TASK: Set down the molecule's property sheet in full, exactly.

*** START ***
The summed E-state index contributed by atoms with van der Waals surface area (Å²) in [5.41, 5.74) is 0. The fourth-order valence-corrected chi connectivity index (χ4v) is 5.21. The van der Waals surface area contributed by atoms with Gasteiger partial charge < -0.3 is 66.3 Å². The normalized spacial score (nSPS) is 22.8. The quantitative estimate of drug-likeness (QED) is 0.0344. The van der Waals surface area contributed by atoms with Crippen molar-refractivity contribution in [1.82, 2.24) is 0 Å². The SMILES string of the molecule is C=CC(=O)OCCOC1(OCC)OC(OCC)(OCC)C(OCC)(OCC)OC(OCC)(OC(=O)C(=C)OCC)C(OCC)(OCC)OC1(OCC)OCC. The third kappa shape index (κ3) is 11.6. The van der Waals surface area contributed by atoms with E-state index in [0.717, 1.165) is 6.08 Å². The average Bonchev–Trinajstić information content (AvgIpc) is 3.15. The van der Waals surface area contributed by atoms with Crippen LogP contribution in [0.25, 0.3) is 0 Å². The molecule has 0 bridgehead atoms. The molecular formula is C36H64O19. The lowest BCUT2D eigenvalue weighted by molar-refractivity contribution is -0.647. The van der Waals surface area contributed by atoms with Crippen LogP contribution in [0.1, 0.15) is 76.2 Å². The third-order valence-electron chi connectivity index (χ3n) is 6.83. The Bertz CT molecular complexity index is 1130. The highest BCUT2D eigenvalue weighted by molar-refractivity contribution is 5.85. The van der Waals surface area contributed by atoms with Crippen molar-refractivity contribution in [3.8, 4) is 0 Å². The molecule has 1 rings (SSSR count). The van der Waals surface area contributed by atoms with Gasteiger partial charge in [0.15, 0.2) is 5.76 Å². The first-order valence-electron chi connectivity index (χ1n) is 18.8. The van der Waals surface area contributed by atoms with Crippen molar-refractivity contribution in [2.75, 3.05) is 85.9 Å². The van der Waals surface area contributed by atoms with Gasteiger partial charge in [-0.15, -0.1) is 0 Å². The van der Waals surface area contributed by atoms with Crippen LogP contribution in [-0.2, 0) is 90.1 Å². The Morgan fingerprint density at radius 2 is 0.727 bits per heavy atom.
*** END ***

The summed E-state index contributed by atoms with van der Waals surface area (Å²) in [5.41, 5.74) is 0. The fourth-order valence-corrected chi connectivity index (χ4v) is 5.21. The van der Waals surface area contributed by atoms with Gasteiger partial charge < -0.3 is 66.3 Å². The normalized spacial score (nSPS) is 22.8. The quantitative estimate of drug-likeness (QED) is 0.0344. The van der Waals surface area contributed by atoms with Crippen molar-refractivity contribution in [1.82, 2.24) is 0 Å². The SMILES string of the molecule is C=CC(=O)OCCOC1(OCC)OC(OCC)(OCC)C(OCC)(OCC)OC(OCC)(OC(=O)C(=C)OCC)C(OCC)(OCC)OC1(OCC)OCC. The third kappa shape index (κ3) is 11.6. The van der Waals surface area contributed by atoms with E-state index in [0.717, 1.165) is 6.08 Å². The average Bonchev–Trinajstić information content (AvgIpc) is 3.15. The van der Waals surface area contributed by atoms with Crippen LogP contribution in [0.25, 0.3) is 0 Å². The molecule has 0 bridgehead atoms. The molecular formula is C36H64O19. The lowest BCUT2D eigenvalue weighted by molar-refractivity contribution is -0.647. The van der Waals surface area contributed by atoms with Crippen LogP contribution in [0.1, 0.15) is 76.2 Å². The third-order valence-electron chi connectivity index (χ3n) is 6.83. The Bertz CT molecular complexity index is 1130. The highest BCUT2D eigenvalue weighted by molar-refractivity contribution is 5.85. The van der Waals surface area contributed by atoms with Crippen molar-refractivity contribution in [3.8, 4) is 0 Å². The molecule has 1 rings (SSSR count). The van der Waals surface area contributed by atoms with Gasteiger partial charge in [0.15, 0.2) is 5.76 Å². The first-order valence-electron chi connectivity index (χ1n) is 18.8. The van der Waals surface area contributed by atoms with Crippen molar-refractivity contribution in [2.75, 3.05) is 85.9 Å². The van der Waals surface area contributed by atoms with Gasteiger partial charge in [-0.15, -0.1) is 0 Å². The van der Waals surface area contributed by atoms with Crippen LogP contribution in [-0.2, 0) is 90.1 Å². The Morgan fingerprint density at radius 2 is 0.727 bits per heavy atom.